Impact’s Dan Adams was at this year’s Pukkelpop, a Belgian music festival, before disaster struck. He reported of the storm which lead to chaos on the site of the Festival.
I’ve never seen a storm come in that quickly. The sky turned ominously, the wind whipped up, and the rain began. It felt like the footage we have all seen on the news of hurricanes hitting Florida. Everything became lost and hazy, revellers hiding under trees and running for the beer tents.
The Chateau tent at Pukkelpop 2011 had a dream line-up, from Destroyer to The tUnE-yArDs. The Smith Westerns were just opening their set at the time of the storm. Inside, you could feel the tent wobble but only those on the fringes were really aware just how the power of the wind was beginning to move everything. Even then it just seemed to add some classic festival tradition. People were dancing in the rain.
Suddenly the rigging stumbled and came down and the tent collapsed. Screams rang out. It was surreal – there was panic, some scrambling and some pushing, though nothing you wouldn’t normally see at a festival. It had a revelry nature to it, on the fringes.
Unable to find anybody I knew, I went outside and waited. Finally, Ine arrived with a story. She pointed out a toilet cubicle that had been crushed by a tree. With a friend she had shied in there from the rain, only leaving when it too started to rock. Seconds later a tree had come down on top of it, crumpling it as if a car had struck it in a fender bender.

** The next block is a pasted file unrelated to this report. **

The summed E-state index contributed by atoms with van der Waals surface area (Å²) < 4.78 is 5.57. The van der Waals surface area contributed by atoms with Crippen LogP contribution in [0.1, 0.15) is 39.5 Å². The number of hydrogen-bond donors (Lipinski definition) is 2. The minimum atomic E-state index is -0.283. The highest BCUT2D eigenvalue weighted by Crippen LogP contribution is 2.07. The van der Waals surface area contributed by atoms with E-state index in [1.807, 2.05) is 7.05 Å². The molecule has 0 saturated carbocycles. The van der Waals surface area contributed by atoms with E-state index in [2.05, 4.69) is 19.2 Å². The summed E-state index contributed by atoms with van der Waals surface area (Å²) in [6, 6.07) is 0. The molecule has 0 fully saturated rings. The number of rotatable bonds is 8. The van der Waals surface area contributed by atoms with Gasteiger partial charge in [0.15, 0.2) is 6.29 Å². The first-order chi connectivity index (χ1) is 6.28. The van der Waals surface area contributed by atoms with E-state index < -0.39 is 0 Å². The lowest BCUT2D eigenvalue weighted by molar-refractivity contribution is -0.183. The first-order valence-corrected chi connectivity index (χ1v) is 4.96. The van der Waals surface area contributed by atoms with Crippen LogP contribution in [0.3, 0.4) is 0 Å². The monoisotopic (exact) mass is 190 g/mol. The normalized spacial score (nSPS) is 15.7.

The storm cleared almost as soon as it arrived. The ground was sodden and the air warm. It all looked post-apocalyptic. Revellers wandered aimlessly, perhaps to check if their tents were still there or maybe just to get some space. Most tents remained; the storm was that localised.
The full extent of the tragedy quickly started to become clear. Emergency services rushed to the Chateau tent, the injured staggered out and doctors worked on the rest. There were rumours of deaths. It started to hit home when we looked for our friend Lieke. She wasn’t answering her phone so we walked to the First Aid tent, only to be confronted by Emergency Services working on a girl who had lost her arm.
The sky was red by now, usually a promise of a good day tomorrow. The festival, however, had been cancelled on its first day. There was no other choice. Four are confirmed dead, ranging from staff to ticket holders, and 75 had been injured, some seriously, with reports of lost eyes, legs, fingers etc… The next day was all melancholy sun.
It’s been a bad run for festivals of late. Five died in Indiana this summer and 19 died in a crush at Love Parade last year. That said, it is not the time for some knee-jerk reaction to festival safety. Tragedies do happen and they often occur in clusters, showing some convenient but ultimately false causation for the opinionated. It just rolls that way sometimes and there is nothing we can do.